Taxing Bank Deposits - The Centre for Independent Studies
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Taxing Bank Deposits

ideas-image-150703-1In the current economic climate of grossly indebted governments and faltering economies, it is imperative that policy for the medium to long-term should focus on wealth-creation, major reductions in government expenditure and a structure of incentives for entrepreneurship, production and savings. Tax reductions have a crucial role as incentives and capital accumulation and savings support investment. The federal government has taken a bold step along these lines in encouraging investment and innovation by small businesses through concessions and tax reduction.

It therefore beggars belief that the government should now be considering imposing a tax on bank deposits. Rather than encouraging enterprise and production by tax reduction, it now proposes to take more money out of the private sector instead of reducing its own expenditures. This will be done by punishing those who save the capital that may be applied to private investment and production – savers whose interest earned on their savings is already taxed to the point of exploitation.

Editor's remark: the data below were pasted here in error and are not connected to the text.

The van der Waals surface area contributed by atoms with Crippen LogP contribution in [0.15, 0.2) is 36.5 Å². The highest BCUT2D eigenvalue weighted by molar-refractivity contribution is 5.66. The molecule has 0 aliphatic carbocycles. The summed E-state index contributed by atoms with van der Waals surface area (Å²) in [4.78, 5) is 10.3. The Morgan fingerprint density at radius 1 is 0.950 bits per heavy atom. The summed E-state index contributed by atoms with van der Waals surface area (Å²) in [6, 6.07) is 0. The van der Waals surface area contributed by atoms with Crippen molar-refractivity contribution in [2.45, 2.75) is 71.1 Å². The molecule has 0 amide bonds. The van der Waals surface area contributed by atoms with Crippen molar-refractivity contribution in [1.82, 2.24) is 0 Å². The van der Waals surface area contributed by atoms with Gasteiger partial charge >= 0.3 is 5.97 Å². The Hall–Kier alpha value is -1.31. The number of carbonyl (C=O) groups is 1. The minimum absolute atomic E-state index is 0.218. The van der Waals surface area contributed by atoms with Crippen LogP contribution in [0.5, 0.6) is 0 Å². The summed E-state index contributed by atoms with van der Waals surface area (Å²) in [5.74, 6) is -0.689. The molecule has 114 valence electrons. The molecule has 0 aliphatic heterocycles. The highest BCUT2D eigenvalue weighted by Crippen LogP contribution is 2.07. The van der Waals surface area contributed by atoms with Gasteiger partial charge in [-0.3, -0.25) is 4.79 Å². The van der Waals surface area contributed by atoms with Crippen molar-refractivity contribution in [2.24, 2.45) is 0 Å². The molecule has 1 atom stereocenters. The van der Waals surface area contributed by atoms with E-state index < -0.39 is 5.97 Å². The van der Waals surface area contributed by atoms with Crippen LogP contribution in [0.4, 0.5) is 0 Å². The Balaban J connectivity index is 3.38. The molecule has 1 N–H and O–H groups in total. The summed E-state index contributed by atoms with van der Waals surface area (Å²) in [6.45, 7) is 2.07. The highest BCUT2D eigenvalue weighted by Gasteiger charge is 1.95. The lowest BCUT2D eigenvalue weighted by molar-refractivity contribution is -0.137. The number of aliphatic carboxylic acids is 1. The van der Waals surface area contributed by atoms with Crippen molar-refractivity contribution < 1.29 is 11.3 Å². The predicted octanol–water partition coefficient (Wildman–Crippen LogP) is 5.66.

Current monetary policy entails low interest rates for prudent savers, on the one hand and, on the other, encourages the search for higher savings to combat this low rate of return and a degree of inflation that further reduces returns. Savers have therefore turned to the stock market in search of better returns, but at high risk. That high risk has now eventuated and billions of dollars are being lost.

To overfill the cup of dismay, those who have rescued a fraction of their investment from the stock market face the prospect of another smack in the eye if they put their remnants into a bank account.

The proposal to tax bank savings, therefore, is not only bad economic policy it is also bad social policy, and, at the margin, will make some victims candidates for welfare support.

It is said that the government’s back-benchers are challenging the proposal. Good luck to them!